Home » Aussie champion ‘heartbroken’ as shock diagnosis puts life on hold

Aussie champion ‘heartbroken’ as shock diagnosis puts life on hold

Storm Hunter’s Olympic dream has been dashed and her plans to crack the world’s top 100 derailed after scans confirmed a ruptured right Achilles tendon for the surging Australian tennis star.

The 29-year-old was set to play a key role in singles and doubles in Australia’s Billie Jean King Cup qualification tie against Mexico in Brisbane from Friday.

But disaster struck in Thursday’s final practice session, when the Rockhampton product collapsed to the surface of Pat Rafter Arena.

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Hunter had scans on Thursday night and confirmed the bad news on Friday in a social media post.

“I am devastated and heartbroken but incredibly grateful to be around the team and I know I have a great group of people around me that will help me get back on court as soon as possible,” she said.

“Thank you so much everyone for the messages of support and love, I’m excited to stay for the tie and support our Aussie girls.”

So emotional was the injury that even Mexico rallied around Hunter, delivering flowers to their rival.

She put on a brave face on Friday to watch the opening matches from the grandstands at Pat Rafter Arena.

Arina Rodionova had to overcome some team tennis nerves but Daria Saville, who replaced Hunter in the line-up, had no such problem as the pair put Australia on the cusp of a return to the finals.

Storm Hunter was still all smiles after suffering the Achilles injury. Credit: Instagram

“She’s heartbroken,” Rodionova said after her win in the first rubber.

“She really wanted to play here but also the upcoming few months; it’s going to be tough.

“We all cried several times (after the injury). It’s such a heavy thing; your teammate, a day before the tie. It was a lot.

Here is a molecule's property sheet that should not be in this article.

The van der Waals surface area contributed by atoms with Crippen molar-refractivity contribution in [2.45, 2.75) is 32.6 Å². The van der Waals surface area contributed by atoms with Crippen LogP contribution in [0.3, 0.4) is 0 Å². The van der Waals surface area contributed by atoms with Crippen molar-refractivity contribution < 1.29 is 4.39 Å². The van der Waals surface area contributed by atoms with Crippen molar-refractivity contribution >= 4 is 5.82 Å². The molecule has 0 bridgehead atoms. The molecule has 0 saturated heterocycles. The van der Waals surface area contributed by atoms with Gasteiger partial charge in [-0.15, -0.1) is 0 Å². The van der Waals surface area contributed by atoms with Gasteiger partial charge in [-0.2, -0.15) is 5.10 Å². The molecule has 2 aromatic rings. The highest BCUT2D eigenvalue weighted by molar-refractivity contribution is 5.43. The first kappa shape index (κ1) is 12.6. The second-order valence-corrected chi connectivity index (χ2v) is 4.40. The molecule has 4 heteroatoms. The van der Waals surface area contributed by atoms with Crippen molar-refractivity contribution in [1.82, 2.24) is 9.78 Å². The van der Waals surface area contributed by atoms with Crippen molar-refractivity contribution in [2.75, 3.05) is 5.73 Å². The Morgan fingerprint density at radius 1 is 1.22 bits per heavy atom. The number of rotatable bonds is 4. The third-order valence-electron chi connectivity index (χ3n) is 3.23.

“We tried to play for her and asked her to stay with us, so (we could) support her.

“When you get injured like that you kind of feel nobody really cares about you, but it’s not like that.

“If we win, we all win.”

Saville re-entered the top 100 earlier this week as she continues to bounce back from her own long-term injury, an ACL tear.

She made the most of her call-up with a win in the second rubber while keeping Hunter front of mind.

“I was pretty zoned in,” Saville said.

“Yesterday, what happened with Storm gave me perspective again. I’m motivated even more.

“(Serious injury) has happened to me … (but) you get back to a routine and probably take a few things for granted.

“Now it happened to my best friend, you can’t take it for granted.”

Storm Hunter puts on a brave face at Pat Rafter Arena, watching from the sidelines a day after her injury. Credit: DE SS/AAPIMAGE

The team needs just one win in Saturday’s reverse singles or doubles to book a spot in November’s 12-team finals tournament as Australia, runner-up twice in the last five years, chase their first title since 1974.

“It’s devastating, whatever words you want to put to it,” captain Sam Stosur, who played at five Olympics, said on Friday.

“An Olympic year, one of the best doubles players in the world … she was going to be a shot.

“It’s not just this weekend, it’s such a small part of what now she’s going to miss out on.

“Emotionally it’s very hard at this point, but credit to her for coming out to support the team.”

Hunter, the year-ending world No.1 in doubles, was the feel-good story of the Australian Open in January when she surged from qualifying to make the third round at Melbourne Park.

Her form continued, taking Hunter to a career-high singles mark of 114 and she was pushing Saville and Rodionova in the battle to be Australia’s highest-ranked women’s singles player.

Recovery time from Achilles ruptures is at least four months but can take up to a year.

But July’s Olympics — where Hunter could have featured in all three disciplines — is almost certainly off the table, with a long absence likely from the WTA Tour.

It isn’t the Queenslander’s first setback, after injury forced Hunter to give up singles for almost two years in her mid-20s.

She had been eagerly anticipating a return to her home state to star in Australia’s first home Cup tie since 2019.

“When they did the draw it was like, ‘Please be at home’,” she told AAP earlier this month.

“It’s the dream and I haven’t had that opportunity, only being around the team in recent years.

“My level’s higher than I thought it was and the sky is the limit now.”

– with 7NEWS

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